CORESTA Congress, Quebec, 2014, Smoke Science/Product Technology Groups, ST 54

Indoor air chemistry (IAC): comparative study between conventional cigarette and heat-not-burn technology

GOUJON C.; MAEDER S.
Philip Morris International R&D, Neuchâtel, Switzerland

Philip Morris International (PMI) is developing products with the potential to reduce the risk associated with smoking. The Electrically Heated Tobacco System (EHTS) operates by heating a tobacco stick with a holder at a controlled temperature. By heating rather than burning, it is possible to substantially reduce or eliminate the formation of a large number of Harmful or Potentially Harmful Constituents (HPHCs). In addition to the decrease or elimination of HPHCs from the mainstream aerosol, the EHTS does not produce sidestream aerosol in the same manner as conventional combusted cigarettes do, i.e. the aerosol is only generated when puffs are taken on the system.

Consequently, the potential impact of using the EHTS indoor on the air quality is expected to be very different from lit-end cigarettes. To verify this hypothesis, PMI has built an environmentally controlled furnished room and developed analytical methods to measure potential air pollutants in the room, under diverse simulated indoor environments.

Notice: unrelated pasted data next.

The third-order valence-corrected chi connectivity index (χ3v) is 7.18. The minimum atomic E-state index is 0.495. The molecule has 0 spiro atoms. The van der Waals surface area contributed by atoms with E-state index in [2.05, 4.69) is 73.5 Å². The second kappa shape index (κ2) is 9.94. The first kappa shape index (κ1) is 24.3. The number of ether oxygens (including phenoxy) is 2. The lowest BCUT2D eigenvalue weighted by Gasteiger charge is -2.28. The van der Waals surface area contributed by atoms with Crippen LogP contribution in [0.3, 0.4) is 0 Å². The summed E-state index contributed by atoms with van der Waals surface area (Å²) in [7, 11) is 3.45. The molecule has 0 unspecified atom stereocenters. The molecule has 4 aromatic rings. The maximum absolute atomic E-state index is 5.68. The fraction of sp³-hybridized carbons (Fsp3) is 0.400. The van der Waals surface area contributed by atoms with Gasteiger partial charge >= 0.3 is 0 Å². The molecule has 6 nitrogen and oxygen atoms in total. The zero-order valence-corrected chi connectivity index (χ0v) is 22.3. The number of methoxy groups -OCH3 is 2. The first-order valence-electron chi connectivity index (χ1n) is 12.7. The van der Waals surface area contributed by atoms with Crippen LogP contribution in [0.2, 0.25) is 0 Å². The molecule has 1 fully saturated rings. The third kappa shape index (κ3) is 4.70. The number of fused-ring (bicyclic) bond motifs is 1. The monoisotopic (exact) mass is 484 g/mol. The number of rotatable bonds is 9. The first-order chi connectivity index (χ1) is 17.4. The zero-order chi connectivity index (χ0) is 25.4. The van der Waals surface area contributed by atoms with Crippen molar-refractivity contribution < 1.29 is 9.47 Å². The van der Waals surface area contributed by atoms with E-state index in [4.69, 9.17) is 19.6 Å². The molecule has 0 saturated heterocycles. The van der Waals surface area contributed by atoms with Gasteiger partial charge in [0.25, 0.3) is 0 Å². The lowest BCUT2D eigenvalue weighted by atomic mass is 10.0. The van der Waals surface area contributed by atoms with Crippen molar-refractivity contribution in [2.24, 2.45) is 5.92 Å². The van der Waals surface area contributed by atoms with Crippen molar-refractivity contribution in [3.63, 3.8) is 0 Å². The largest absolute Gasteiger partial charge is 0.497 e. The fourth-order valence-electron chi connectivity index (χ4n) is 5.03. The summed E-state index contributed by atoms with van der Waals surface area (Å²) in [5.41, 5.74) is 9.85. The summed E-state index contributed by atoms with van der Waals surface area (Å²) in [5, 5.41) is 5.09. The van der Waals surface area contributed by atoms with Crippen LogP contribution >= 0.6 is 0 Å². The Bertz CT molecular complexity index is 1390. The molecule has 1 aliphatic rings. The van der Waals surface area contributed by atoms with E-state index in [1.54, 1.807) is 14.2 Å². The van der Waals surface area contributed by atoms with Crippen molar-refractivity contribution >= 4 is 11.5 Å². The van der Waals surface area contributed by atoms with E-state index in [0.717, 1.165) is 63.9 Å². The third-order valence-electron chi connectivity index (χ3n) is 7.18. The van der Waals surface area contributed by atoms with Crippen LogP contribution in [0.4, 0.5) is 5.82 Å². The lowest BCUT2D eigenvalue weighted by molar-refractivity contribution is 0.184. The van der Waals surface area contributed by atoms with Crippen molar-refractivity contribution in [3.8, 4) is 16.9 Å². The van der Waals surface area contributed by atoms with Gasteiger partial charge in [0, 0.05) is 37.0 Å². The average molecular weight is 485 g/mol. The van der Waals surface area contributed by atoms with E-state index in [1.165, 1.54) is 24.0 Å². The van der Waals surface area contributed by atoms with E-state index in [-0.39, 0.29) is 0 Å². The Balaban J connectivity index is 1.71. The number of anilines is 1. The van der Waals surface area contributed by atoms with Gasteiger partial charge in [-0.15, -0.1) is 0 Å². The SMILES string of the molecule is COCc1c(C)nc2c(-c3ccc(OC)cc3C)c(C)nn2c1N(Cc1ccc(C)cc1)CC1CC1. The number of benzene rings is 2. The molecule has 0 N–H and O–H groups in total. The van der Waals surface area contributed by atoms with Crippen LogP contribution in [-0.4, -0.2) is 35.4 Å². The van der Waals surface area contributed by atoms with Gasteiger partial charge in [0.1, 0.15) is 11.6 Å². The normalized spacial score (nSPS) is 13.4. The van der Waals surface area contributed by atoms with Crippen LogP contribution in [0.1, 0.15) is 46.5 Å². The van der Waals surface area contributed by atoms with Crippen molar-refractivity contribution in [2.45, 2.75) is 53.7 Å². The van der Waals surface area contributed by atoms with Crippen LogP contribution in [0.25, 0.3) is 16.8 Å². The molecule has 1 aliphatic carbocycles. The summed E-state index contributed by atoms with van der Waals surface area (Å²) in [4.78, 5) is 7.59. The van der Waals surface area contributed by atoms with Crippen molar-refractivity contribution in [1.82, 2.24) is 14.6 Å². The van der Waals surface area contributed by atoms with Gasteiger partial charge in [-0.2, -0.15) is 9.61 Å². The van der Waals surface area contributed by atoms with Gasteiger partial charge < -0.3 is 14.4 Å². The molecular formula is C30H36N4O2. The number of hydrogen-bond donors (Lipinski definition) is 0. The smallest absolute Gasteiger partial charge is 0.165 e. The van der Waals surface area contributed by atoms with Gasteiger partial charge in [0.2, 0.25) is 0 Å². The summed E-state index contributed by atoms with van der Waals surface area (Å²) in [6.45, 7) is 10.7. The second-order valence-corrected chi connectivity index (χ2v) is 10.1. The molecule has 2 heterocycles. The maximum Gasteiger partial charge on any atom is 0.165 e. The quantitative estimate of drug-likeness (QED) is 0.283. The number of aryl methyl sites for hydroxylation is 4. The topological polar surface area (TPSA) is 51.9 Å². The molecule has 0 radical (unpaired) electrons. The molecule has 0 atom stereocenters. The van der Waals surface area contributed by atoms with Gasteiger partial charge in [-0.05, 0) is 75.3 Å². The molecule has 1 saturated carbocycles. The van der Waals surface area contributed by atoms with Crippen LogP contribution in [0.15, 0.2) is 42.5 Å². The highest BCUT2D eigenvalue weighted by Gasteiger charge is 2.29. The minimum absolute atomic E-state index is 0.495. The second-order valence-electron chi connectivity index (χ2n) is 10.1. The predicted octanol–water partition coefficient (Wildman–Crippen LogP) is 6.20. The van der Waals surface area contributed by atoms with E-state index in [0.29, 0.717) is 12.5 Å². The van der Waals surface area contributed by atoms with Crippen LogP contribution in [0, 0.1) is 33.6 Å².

The analytical methods developed so far focused on: (i) ISO measurement standards for Environmental Tobacco Smoke (ETS) to allow a comparison of the EHTS emissions to those of a lit-end cigarette and, (ii) selected carbonyls (acetaldehyde, acrolein, crotonaldehyde, formaldehyde) and volatile organic compounds (acrylonitrile, benzene, 1,3-butadiene, isoprene, toluene).

The presentation will focus on the room technical features and capability, the methods' development and challenges to detect and quantify background pollutants levels, the methods' achieved performances, results obtained during the methods validation and the plans to further extend the portfolio of analytes.